Osteoarthritis (OA) is a disease that damages the cartilage in joints, fingers and load-bearing joints - knees, hips and spine are the joints most often affected.
According to Australian Institute of Health and Welfare (AIHW), over two million Australians have OA which affects 12 per cent of females and 6.8 per cent of males (2017-18).
OA is considered the most common of chronic joint disease and a leading cause of pain, disability and early retirement.
OA is no longer seen as an inevitable process of wear and tear but instead a result of a joint working extra hard to repair itself.
Inflammation has been identified as a major factor in the development and progression of OA.
"The main risk factors for OA are being overweight and joint injury," pharmacist Mark Davis, from Terry White Chemmart Hamilton said.
"Nearly half of all OA cases are thought to be due to excess weight, with about one in five cases due to joint injuries - sports injuries particularly anterior cruciate ligament."
OA develops slowly, with joint pain often seen as the first sign during or after physical activity.
As the disease progresses joint pain may occur with minimal movement or during rest.
OA symptoms include:
- joint pain and tenderness
- joint stiffness
- limited movement of the joint
- grating sensation in the joint
- bony lumps around the joint
- joint swelling
"The latest guidelines for managing and preventing osteoarthritis recommend the use of exercise, heat packs and possibly walking aids, which can be particularly useful for older people to help with mobility, balance and to prevent falls," Mark said.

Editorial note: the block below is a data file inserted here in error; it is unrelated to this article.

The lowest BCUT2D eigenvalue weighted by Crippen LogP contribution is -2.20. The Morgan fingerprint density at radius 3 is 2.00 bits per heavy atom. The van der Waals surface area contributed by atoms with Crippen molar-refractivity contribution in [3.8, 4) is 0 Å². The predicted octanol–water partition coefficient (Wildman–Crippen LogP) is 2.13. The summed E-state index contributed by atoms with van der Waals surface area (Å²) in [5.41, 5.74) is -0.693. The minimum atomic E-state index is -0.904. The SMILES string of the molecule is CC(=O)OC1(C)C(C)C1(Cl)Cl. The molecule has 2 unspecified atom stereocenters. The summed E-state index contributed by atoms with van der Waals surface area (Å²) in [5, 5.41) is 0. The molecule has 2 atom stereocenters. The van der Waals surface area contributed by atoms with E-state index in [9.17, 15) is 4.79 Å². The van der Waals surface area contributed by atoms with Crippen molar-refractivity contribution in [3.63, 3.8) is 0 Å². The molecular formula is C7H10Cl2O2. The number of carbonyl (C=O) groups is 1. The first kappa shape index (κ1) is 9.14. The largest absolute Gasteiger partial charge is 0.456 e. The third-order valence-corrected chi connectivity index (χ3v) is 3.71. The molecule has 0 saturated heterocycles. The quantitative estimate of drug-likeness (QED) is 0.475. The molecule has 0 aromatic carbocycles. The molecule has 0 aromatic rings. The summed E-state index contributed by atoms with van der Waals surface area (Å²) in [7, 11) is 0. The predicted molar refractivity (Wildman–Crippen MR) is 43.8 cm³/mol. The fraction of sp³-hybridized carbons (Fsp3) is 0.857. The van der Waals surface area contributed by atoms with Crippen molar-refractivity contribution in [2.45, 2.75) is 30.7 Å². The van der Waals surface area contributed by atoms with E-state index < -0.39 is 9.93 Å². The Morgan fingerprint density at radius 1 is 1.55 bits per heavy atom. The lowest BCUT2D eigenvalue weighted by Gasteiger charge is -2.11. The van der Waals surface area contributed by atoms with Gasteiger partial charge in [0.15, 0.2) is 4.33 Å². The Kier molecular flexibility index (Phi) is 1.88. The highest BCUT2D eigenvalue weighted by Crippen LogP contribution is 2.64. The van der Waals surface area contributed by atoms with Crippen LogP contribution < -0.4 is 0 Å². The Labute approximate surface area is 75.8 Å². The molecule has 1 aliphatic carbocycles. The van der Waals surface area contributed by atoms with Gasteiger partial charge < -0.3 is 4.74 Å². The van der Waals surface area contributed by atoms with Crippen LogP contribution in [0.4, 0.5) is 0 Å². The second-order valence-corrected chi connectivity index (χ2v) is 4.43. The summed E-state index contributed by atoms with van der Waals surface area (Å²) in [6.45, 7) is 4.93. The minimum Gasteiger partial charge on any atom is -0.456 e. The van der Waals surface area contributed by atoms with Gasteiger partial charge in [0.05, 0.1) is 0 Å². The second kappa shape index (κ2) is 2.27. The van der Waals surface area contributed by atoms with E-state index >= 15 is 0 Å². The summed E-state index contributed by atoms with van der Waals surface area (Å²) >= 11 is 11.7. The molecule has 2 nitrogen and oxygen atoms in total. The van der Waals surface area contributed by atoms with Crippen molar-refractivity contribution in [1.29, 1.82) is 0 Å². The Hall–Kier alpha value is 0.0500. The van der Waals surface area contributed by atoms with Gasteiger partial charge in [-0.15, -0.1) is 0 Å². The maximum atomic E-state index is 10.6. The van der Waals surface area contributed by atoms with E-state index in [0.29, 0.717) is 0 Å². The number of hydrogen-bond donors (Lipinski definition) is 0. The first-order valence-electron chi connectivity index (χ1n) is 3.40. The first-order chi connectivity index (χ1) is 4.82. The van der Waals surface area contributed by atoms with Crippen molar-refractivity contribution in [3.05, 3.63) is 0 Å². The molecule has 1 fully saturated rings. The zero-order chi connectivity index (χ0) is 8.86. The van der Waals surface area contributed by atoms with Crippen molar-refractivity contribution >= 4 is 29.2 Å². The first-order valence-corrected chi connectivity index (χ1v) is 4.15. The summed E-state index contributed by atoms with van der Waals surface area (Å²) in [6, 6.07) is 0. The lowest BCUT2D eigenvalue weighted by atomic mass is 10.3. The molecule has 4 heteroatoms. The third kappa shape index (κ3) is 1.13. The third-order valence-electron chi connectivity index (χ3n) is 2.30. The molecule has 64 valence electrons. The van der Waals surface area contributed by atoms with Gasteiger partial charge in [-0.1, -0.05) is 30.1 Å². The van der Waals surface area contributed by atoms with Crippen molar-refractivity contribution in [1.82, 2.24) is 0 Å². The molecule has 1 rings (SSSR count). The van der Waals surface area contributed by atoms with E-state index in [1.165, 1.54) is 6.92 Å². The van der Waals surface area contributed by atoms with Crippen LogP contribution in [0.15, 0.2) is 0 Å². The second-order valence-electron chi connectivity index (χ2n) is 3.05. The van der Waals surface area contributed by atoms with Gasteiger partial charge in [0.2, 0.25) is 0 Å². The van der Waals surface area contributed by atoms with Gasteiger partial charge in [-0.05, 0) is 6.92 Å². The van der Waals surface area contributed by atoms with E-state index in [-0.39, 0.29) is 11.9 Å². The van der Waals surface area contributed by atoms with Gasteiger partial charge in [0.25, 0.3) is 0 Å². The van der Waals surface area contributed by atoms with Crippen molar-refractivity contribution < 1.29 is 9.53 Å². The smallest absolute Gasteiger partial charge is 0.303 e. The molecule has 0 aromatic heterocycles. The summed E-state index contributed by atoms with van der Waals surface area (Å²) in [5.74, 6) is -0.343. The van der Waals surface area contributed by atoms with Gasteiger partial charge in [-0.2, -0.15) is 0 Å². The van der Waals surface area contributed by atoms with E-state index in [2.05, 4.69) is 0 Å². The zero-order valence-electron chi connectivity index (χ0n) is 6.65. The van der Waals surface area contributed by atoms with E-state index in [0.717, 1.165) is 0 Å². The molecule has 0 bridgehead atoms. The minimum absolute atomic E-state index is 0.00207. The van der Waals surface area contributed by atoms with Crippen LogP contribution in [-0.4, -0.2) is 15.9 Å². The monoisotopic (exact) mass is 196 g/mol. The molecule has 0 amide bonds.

"Exercise is critical to strengthen the muscles that support the joint and is beneficial for better health in general."
Low-impact activities with less weight or force going through the joints are recommended and include:
- swimming or aquatic exercise classes
- strength training
- yoga, pilates and Tai Chi
Prevention of OA should focus on risk factors we can modify.
Excess weight is the most important modifiable risk factor associated with the development and progression of OA especially in osteoarthritis of the knee.
"Forty-five per cent of OA in Australia is attributable to being overweight and obese," Mark said.
"Working toward and achieving healthy weight is an important step in both reducing risk of developing OA and managing the disease.
"Every extra kilogram of weight you carry has an effect of an extra four kilograms of extra pressure on your knees. Weight loss of 5-10% of body weight for overweight people can result in significant pain relief, can improve mobility and physical function and Improved quality of life."
Massage can be an adjunct to lifestyle changes and there is supportive evidence that the use of TENS machines can assist in managing and reducing the pain of OA. For further information, talk to your doctor or pharmacist.
Medication can be useful particularly during OA flare-up pain.
It is important to get an accurate diagnosis of the cause of the pain so that the most appropriate medication can be recommended.
"Latest guidelines recommend anti-inflammatory medicines.NSAIDs like ibuprofen taken at low doses for short periods in appropriate patients with appropriate monitoring as a treatment option," Mark said.
"Again, discuss with your Doctor or Pharmacist for the most appropriate medication for you.
"Paracetamol and stronger analgesics (opioids) are no longer recommended although in the case of paracetamol it can be used first as necessary with your doctor or pharmacist monitoring if it is making any difference or not.
"Other interesting complementary medicines for which some evidence is emerging are boswellia serrata extract, curcumin and methylsulonylmethane however, further studies are needed."
For further information managing and preventing osteoarthritis talk to your doctor or give Terry White Chemmart Hamilton a call on 49611 269.